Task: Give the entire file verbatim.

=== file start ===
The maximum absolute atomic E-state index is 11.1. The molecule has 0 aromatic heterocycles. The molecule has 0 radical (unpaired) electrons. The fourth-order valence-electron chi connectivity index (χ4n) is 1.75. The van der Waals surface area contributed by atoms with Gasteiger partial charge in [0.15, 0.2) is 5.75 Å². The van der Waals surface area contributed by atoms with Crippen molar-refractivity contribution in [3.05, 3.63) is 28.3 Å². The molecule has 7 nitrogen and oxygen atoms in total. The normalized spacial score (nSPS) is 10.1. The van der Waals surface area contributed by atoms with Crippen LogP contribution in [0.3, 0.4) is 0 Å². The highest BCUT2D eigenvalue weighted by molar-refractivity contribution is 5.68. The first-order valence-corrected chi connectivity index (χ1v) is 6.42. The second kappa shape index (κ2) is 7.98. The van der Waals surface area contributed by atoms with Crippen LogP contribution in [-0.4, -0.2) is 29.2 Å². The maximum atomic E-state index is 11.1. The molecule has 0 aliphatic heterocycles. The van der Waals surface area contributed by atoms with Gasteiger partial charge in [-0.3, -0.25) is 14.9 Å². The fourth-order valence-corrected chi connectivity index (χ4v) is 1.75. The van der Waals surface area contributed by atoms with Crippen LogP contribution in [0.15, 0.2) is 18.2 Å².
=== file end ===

The maximum absolute atomic E-state index is 11.1. The molecule has 0 aromatic heterocycles. The molecule has 0 radical (unpaired) electrons. The fourth-order valence-electron chi connectivity index (χ4n) is 1.75. The van der Waals surface area contributed by atoms with Gasteiger partial charge in [0.15, 0.2) is 5.75 Å². The van der Waals surface area contributed by atoms with Crippen molar-refractivity contribution in [3.05, 3.63) is 28.3 Å². The molecule has 7 nitrogen and oxygen atoms in total. The normalized spacial score (nSPS) is 10.1. The van der Waals surface area contributed by atoms with Crippen LogP contribution in [0.3, 0.4) is 0 Å². The highest BCUT2D eigenvalue weighted by molar-refractivity contribution is 5.68. The first-order valence-corrected chi connectivity index (χ1v) is 6.42. The second kappa shape index (κ2) is 7.98. The van der Waals surface area contributed by atoms with Crippen LogP contribution in [-0.4, -0.2) is 29.2 Å². The maximum atomic E-state index is 11.1. The molecule has 0 aliphatic heterocycles. The van der Waals surface area contributed by atoms with Gasteiger partial charge in [-0.3, -0.25) is 14.9 Å². The fourth-order valence-corrected chi connectivity index (χ4v) is 1.75. The van der Waals surface area contributed by atoms with Crippen LogP contribution in [0.15, 0.2) is 18.2 Å².